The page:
The STORK study is a prospective cohort study performed in the period 2001–2008. A total of 1031 healthy pregnant women who gave birth at Oslo University Hospital, Rikshospitalet, Norway were included in the study (Figure 1). Study design and data from the first 553 women included in the study have been published –. Inclusion criteria were healthy women of Scandinavian heritage with singleton pregnancies. Exclusion criteria were multiple pregnancies, known pre-gestational diabetes and any severe chronic diseases (lung, cardiac, gastrointestinal or renal). Each pregnant woman had four antenatal visits (visit 1–4), scheduled at weeks 14–16, 22–24, 30–32 and 36–38 of pregnancy. Clinical data and fasting blood samples were collected at each visit. Ultrasound examinations were done at all visits, except the first.
Five variables known to influence birthweight were selected based on previous literature and published data on birthweight from the STORK study . The selected variables were maternal age, parity, BMI, gestational weight gain and fasting plasma glucose. In addition placental weight was included as a potential determinant of birthweight and fetal growth.
The same variables were used in all models for comparison.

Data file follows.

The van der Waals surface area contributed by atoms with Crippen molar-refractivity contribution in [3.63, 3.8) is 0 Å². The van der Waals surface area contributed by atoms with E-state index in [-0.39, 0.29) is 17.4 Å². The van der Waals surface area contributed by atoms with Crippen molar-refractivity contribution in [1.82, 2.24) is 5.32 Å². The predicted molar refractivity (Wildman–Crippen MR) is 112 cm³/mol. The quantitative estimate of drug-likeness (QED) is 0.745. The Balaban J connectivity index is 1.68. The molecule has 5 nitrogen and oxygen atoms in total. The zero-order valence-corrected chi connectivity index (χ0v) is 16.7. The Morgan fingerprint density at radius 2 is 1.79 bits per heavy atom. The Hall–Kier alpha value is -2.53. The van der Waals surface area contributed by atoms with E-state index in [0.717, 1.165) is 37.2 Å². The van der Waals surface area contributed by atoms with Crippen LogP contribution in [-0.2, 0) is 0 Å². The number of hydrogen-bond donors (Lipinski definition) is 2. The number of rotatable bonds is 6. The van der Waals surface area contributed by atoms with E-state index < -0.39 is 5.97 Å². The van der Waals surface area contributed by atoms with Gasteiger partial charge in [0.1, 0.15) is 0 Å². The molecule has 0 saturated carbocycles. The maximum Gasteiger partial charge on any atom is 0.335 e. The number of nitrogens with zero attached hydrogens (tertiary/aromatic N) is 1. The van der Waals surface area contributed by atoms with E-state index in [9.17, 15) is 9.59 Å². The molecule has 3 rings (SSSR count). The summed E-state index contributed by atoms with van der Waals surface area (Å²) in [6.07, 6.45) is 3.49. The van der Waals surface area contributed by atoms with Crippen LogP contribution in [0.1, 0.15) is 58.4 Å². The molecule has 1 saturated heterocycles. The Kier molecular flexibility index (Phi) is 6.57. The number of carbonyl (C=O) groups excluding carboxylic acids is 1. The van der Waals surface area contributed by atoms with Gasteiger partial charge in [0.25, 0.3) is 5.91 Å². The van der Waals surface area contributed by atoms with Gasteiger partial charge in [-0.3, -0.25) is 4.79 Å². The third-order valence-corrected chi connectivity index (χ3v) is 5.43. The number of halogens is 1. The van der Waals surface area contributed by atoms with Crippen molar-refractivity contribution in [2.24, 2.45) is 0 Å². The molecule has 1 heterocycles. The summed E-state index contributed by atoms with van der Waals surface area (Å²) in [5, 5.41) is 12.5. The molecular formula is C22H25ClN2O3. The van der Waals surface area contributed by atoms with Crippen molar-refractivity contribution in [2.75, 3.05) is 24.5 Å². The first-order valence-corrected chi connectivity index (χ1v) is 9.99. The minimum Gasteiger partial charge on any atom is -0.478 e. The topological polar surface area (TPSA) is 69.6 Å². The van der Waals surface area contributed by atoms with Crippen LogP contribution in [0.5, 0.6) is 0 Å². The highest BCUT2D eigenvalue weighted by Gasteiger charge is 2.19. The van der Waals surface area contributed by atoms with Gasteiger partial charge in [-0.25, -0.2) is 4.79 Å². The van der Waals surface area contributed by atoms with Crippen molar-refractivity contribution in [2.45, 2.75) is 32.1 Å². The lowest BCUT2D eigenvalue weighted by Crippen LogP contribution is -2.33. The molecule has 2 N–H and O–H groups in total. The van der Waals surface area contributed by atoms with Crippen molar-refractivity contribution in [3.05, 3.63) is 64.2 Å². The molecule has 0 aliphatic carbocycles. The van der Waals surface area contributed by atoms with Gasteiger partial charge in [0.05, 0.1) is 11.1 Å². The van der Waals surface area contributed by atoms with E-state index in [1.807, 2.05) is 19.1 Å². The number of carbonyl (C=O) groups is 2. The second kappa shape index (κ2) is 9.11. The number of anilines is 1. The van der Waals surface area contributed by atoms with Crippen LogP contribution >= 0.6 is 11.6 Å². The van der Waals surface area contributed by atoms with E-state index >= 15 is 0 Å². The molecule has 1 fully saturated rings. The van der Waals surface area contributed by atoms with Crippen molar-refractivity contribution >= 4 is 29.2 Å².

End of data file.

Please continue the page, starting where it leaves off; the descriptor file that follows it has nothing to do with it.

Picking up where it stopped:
BMI (kg/m2) was calculated by height and weight. Maternal height was measured at the first visit and weight was measured by a calibrated scale at each visit. Gestational weight gain was calculated as the difference between weights measured at visit 4 and visit 1. Measured weight at the first visit was used instead of pre pregnancy weight to avoid false self reporting of pre pregnancy weight. Fasting plasma glucose was measured at weeks 30–32, by Accucheck (Roche Diagnostics, Mannheim, Germany). Due to an unexpected increasing trend in fasting plasma glucose of 0.6 mmol/l over time, the glucose values were adjusted statistically . It was essential to explore to which extent the trend was of biological or analytical origin. The lack of a corresponding increase in the women's body mass index, insulin or age, made it unlikely that the observed trend in blood glucose values could have a biological cause, or be due to selection bias. Thus the time trend in fasting glucose most likely had an analytical cause. Briefly, linear regression gave estimates for the average increase per time unit, under the assumption of a linear increase during the entire period. The glucose values were de-trended according to the coefficients from the linear regression and de-trending of the data removed the increasing trend.